Recent Methodist Rehab patient Linda Farr of Jackson counts herself among those with big problems. And she said Lin’s expertise and his caring bedside manner gave her great comfort.

“I found Dr. Lin to be such a wonderful physician, as well as an encourager,” she said. “For a man of that caliber to show interest in me, I was totally impressed. At my discharge he presented me with a verse from Philippians 4:6-7, ‘Do not be anxious about anything, but in everything, by prayer and supplication with thanksgiving, let your requests be made known to God. And the peace of God, which surpasses all understanding, will guard your hearts and your minds in Christ Jesus.’”

Farr said the gesture meant a lot after a bout with respiratory failure left her severely debilitated and needing intense therapy. “I got sick so quickly and seriously that I changed from being very active to an old person,” she said.

Lin could relate because he knows what it’s like to have your world suddenly upended. When the political climate changed in Taiwan in the 70s, Lin, along with his physician father, public health nurse mother, brother and sister abruptly moved to Sacramento, California. And the transition could not have been easy. “I knew just a little bit of English,” he said.

But it wasn’t long before Lin found a place on his high school’s basketball court. “I played varsity as a freshman,” he said. “And I excelled in math and science, so I was automatically in the academic crowd.”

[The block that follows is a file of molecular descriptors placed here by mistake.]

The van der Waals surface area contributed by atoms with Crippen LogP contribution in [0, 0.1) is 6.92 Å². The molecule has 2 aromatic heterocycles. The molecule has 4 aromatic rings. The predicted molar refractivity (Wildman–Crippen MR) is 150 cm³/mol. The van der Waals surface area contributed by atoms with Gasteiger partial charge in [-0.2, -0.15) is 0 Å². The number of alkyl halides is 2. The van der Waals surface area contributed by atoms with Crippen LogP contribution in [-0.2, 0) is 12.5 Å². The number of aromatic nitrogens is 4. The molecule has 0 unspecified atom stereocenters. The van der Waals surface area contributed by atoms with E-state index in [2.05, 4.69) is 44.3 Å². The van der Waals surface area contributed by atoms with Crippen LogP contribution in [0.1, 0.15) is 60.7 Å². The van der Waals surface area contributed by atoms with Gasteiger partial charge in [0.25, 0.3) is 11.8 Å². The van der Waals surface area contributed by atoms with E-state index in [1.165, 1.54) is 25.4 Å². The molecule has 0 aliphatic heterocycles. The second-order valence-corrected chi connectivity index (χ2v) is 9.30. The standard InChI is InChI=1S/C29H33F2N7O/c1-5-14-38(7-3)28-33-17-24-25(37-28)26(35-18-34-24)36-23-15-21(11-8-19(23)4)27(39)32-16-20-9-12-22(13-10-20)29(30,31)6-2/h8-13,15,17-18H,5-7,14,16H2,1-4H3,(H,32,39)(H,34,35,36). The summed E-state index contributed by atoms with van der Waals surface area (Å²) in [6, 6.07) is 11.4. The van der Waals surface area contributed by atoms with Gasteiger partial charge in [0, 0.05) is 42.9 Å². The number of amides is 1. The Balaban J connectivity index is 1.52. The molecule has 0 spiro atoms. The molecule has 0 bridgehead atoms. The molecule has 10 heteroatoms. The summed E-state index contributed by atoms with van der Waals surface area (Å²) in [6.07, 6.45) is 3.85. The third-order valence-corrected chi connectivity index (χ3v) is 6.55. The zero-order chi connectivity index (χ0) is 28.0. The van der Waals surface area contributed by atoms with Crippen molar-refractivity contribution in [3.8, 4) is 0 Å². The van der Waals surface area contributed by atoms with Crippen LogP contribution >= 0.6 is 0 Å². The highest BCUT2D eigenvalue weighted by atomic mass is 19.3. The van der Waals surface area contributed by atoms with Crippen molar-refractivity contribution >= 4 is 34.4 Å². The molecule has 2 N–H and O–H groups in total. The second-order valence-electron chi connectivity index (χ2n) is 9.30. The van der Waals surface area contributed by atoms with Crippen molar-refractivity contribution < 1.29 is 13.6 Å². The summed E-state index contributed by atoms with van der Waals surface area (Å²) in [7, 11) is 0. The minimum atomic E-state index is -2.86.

Although he planned to attend medical school from the age of 10, Lin first accepted a scholarship to study biomedical engineering at Boston University. “But I got a little homesick and came back to the University of California Davis and changed my major to biochemistry,” he said.

Lin said while he found the learning of biochemistry and genetics was rather exciting, the laboratory work that led to these advances was tedious, and was also unforgiving. “If you make one mistake in the lab, your results are no good,” he said.

So he switched to mechanical engineering and managed to complete a master’s degree in just five quarters. Medical school still beckoned, however, and he graduated from the UC Davis School of Medicine in 1989. Eight years later, he earned a Ph.D. in biomedical engineering.

Today, his hefty bio reveals a man who thrives on diverse interests, including research, teaching and health care administration. Most recently, he was a Professor of Medicine in the Department of PM&R at the Cleveland Clinic Learner College of Medicine, Case Western Reserve University in Ohio.

The Cleveland Clinic recently ranked No. 2 among U.S. News & World Report’s Best Hospitals. But if Lin has any misgivings about leaving the prestigious center, it doesn’t show.

“What really brought me to Mississippi is there is no physical medicine and rehabilitation academic program, and I think it’s wonderful UMMC wants to start a program,” he said. “Now, the entire state might have 20 PM&R Doctors. And by the time I retire, there might be four or five times that to meet the growing needs of people with disabilities. 

“The sky is the limit depending on how much we want to invest in our own future and our ability to care for complex cases.”